(g) Persons engaging in generally authorized activities under § 810.6(b) are required to notify DOE that a citizen or national of a country not listed in the Appendix to this part has been granted access to information subject to § 810.2 in accordance with Nuclear Regulatory Commission access requirements. The report should contain the information required in § 810.11(b).
(h) All reports should be sent to: U.S. Department of Energy, National Nuclear Security Administration, Washington, DC 20585, Attention: Senior Policy Advisor, Office of Nonproliferation and Arms Control (NPAC).
DOE may at any time require a person engaging in any generally or specifically authorized activity to submit additional information.
(a) Pre-activity notification requirements. Any person beginning any generally authorized activity involving Ukraine shall provide to DOE at least ten days prior to beginning that activity a report containing the following information:
(1) The name, address, and citizenship of the person submitting the notification;
(2) The name, address, and citizenship of the person for which the activity is to be performed;
(3) A description of the activity, the date it is proposed to begin, its location, status, and anticipated date of completion; and
(4) A written assurance that the person that is to perform the activity has an agreement with the recipient that any subsequent transfer of technology or information transferred under general authorization will not be transferred to a country that is not listed in the Appendix to this part without the prior written approval of DOE.
(b) Post-activity reporting requirements. Every person completing a generally authorized activity in Ukraine shall provide to DOE within ten days following the original transfer of technology or information written confirmation that such transfer was completed in accordance with the description of the activity provided as required by paragraph (a) of this section.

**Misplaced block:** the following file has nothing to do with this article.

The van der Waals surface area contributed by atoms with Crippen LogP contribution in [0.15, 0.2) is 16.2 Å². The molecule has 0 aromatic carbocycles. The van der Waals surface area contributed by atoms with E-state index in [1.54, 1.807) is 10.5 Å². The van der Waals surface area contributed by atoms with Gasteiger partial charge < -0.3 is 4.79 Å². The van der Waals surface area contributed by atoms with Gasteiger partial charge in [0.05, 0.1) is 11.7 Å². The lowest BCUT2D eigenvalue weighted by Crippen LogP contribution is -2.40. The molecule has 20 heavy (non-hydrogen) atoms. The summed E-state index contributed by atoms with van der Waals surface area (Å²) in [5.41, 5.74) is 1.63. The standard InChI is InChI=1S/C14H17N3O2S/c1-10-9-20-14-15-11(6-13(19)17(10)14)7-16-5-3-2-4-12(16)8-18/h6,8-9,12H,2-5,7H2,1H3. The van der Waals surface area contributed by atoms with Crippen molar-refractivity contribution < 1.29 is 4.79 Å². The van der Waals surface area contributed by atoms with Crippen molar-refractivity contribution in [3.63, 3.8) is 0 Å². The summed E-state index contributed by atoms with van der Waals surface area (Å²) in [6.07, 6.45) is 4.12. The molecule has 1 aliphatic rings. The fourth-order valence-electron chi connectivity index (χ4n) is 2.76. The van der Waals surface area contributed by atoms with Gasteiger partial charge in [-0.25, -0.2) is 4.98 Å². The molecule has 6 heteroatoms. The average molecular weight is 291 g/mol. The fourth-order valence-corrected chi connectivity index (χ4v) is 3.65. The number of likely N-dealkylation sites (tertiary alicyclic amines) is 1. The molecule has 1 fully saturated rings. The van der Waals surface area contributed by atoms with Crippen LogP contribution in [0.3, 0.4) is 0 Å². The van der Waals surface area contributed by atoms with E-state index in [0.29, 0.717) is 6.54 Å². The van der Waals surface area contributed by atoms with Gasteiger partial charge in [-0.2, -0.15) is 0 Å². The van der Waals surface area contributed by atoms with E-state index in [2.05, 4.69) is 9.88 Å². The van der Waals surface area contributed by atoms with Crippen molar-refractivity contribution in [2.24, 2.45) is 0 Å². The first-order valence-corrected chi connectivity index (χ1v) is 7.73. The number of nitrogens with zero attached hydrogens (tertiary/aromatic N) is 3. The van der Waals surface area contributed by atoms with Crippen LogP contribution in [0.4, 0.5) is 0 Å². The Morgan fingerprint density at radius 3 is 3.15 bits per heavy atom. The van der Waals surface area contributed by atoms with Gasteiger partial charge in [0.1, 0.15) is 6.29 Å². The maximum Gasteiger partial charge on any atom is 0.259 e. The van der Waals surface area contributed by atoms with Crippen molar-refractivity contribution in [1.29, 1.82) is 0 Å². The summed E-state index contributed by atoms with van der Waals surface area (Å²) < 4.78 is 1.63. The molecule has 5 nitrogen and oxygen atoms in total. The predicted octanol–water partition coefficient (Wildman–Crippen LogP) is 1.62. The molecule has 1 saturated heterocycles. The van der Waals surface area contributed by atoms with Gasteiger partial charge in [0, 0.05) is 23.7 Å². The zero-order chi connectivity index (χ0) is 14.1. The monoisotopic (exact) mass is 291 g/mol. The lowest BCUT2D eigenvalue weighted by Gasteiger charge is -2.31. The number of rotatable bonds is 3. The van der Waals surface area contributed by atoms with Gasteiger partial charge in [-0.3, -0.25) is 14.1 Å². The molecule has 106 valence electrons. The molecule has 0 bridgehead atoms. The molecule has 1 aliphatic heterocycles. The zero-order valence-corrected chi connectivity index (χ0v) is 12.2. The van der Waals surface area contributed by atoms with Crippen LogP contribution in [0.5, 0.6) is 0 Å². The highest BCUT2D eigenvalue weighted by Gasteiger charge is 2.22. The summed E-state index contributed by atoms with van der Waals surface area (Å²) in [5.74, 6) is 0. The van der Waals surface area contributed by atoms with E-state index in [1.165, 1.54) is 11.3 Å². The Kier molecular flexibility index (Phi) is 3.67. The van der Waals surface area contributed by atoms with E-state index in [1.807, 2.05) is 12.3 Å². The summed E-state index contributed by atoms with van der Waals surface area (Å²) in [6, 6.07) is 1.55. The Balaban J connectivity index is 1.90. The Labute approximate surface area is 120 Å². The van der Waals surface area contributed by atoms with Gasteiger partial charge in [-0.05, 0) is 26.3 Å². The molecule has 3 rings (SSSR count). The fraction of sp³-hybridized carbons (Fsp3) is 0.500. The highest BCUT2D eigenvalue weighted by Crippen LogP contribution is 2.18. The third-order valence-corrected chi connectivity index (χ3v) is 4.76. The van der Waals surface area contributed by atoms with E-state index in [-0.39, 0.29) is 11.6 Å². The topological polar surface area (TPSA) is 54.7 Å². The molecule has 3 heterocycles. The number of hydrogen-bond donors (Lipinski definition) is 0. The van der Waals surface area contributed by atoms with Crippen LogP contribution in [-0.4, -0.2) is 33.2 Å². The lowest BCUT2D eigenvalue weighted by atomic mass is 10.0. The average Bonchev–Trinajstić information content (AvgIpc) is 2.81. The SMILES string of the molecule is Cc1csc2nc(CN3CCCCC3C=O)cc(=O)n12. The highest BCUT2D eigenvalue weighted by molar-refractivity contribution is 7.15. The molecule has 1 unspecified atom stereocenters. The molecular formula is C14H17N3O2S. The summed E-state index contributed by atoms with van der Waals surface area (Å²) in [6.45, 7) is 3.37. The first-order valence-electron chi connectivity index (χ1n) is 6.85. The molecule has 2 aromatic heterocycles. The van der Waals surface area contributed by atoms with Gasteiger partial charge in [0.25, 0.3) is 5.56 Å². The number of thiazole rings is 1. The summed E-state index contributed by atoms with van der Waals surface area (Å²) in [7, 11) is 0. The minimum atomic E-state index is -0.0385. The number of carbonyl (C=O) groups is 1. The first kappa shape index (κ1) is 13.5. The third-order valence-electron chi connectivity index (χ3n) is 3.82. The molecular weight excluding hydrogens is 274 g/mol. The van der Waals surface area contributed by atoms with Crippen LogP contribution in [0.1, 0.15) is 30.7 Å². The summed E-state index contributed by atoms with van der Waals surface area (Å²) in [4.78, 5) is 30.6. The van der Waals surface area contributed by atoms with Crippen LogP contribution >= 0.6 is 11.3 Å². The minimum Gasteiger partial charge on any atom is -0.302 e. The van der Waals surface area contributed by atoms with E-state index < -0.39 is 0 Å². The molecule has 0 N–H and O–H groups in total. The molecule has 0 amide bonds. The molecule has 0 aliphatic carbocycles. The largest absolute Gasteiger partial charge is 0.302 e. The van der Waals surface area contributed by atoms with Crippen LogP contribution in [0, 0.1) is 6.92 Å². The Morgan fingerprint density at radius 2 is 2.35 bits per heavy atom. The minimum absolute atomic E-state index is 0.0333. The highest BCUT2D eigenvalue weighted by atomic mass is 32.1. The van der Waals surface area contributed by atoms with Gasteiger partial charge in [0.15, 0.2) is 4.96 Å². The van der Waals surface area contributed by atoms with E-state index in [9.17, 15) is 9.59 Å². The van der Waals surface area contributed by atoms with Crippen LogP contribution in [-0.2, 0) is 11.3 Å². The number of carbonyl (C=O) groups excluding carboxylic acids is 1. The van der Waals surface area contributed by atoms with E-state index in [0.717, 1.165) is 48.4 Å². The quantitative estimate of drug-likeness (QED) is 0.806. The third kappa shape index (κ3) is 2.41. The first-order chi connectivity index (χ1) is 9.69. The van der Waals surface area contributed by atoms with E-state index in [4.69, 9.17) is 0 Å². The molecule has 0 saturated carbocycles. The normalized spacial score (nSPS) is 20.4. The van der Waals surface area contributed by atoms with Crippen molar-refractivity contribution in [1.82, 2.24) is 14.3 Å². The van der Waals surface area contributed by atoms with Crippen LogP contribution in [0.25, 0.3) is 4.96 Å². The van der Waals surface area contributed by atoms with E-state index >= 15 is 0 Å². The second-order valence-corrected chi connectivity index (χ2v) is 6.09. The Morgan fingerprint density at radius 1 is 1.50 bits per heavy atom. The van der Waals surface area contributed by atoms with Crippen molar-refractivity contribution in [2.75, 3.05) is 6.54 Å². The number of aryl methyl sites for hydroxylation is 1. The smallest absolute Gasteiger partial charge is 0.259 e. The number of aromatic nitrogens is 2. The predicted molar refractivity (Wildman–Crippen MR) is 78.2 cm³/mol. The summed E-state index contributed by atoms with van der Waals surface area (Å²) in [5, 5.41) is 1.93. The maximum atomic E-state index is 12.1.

(a) The Atomic Energy Act provides that:
(1) In accordance with section 232 of the AEA, permanent or temporary injunctions, restraining or other orders may be granted to prevent a violation of any provision of the Atomic Energy Act or any regulation or order issued thereunder.
(2) In accordance with section 222 of the AEA, whoever willfully violates, attempts to violate, or conspires to violate any provision of section 57 of the Atomic Energy Act may be fined up to $10,000 or imprisoned up to 10 years, or both. If the offense is committed with intent to injure the United States or to aid any foreign nation, the penalty could be up to life imprisonment or a $20,000 fine, or both.
(b) In accordance with Title 18 of the United States Code, section 1001, whoever knowingly and willfully falsifies, conceals, or covers up a material fact or makes or uses false, fictitious or fraudulent statements or representations shall be fined under that title or imprisoned up to five or eight years depending on the crime, or both.
(a) The regulations in this part are effective March 25, 2015.
(b) Except for actions that may be taken by DOE pursuant to § 810.10, the regulations in this part do not affect the validity or terms of any specific authorizations granted under regulations in effect before March 25, 2015 or generally authorized activities under those regulations for which the contracts, purchase orders, or licensing arrangements were already in effect. Persons engaging in activities that were generally authorized under regulations in effect before March 25, 2015, but that require specific authorization under the regulations in this part, must request specific authorization by August 24, 2015 and may continue their activities until DOE acts on the request.